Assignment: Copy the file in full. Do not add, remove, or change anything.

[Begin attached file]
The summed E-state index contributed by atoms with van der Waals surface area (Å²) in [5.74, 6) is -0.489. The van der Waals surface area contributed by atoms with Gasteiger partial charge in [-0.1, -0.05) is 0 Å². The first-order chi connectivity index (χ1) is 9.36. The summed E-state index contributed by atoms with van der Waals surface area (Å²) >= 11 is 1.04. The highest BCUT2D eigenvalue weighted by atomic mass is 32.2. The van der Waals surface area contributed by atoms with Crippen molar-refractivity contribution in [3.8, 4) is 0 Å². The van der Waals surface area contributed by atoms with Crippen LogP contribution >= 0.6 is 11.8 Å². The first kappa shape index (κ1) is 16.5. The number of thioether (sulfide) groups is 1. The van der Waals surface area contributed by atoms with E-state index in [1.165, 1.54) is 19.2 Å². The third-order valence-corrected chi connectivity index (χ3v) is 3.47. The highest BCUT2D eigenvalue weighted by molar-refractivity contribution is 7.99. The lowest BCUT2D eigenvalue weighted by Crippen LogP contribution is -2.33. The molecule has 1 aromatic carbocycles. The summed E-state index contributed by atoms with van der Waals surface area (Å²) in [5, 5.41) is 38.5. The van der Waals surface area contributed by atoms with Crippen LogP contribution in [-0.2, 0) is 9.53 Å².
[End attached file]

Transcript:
The summed E-state index contributed by atoms with van der Waals surface area (Å²) in [5.74, 6) is -0.489. The van der Waals surface area contributed by atoms with Gasteiger partial charge in [-0.1, -0.05) is 0 Å². The first-order chi connectivity index (χ1) is 9.36. The summed E-state index contributed by atoms with van der Waals surface area (Å²) >= 11 is 1.04. The highest BCUT2D eigenvalue weighted by atomic mass is 32.2. The van der Waals surface area contributed by atoms with Crippen molar-refractivity contribution in [3.8, 4) is 0 Å². The van der Waals surface area contributed by atoms with Crippen LogP contribution >= 0.6 is 11.8 Å². The first kappa shape index (κ1) is 16.5. The number of thioether (sulfide) groups is 1. The van der Waals surface area contributed by atoms with E-state index in [1.165, 1.54) is 19.2 Å². The third-order valence-corrected chi connectivity index (χ3v) is 3.47. The highest BCUT2D eigenvalue weighted by molar-refractivity contribution is 7.99. The lowest BCUT2D eigenvalue weighted by Crippen LogP contribution is -2.33. The molecule has 1 aromatic carbocycles. The summed E-state index contributed by atoms with van der Waals surface area (Å²) in [5, 5.41) is 38.5. The van der Waals surface area contributed by atoms with Crippen LogP contribution in [-0.2, 0) is 9.53 Å².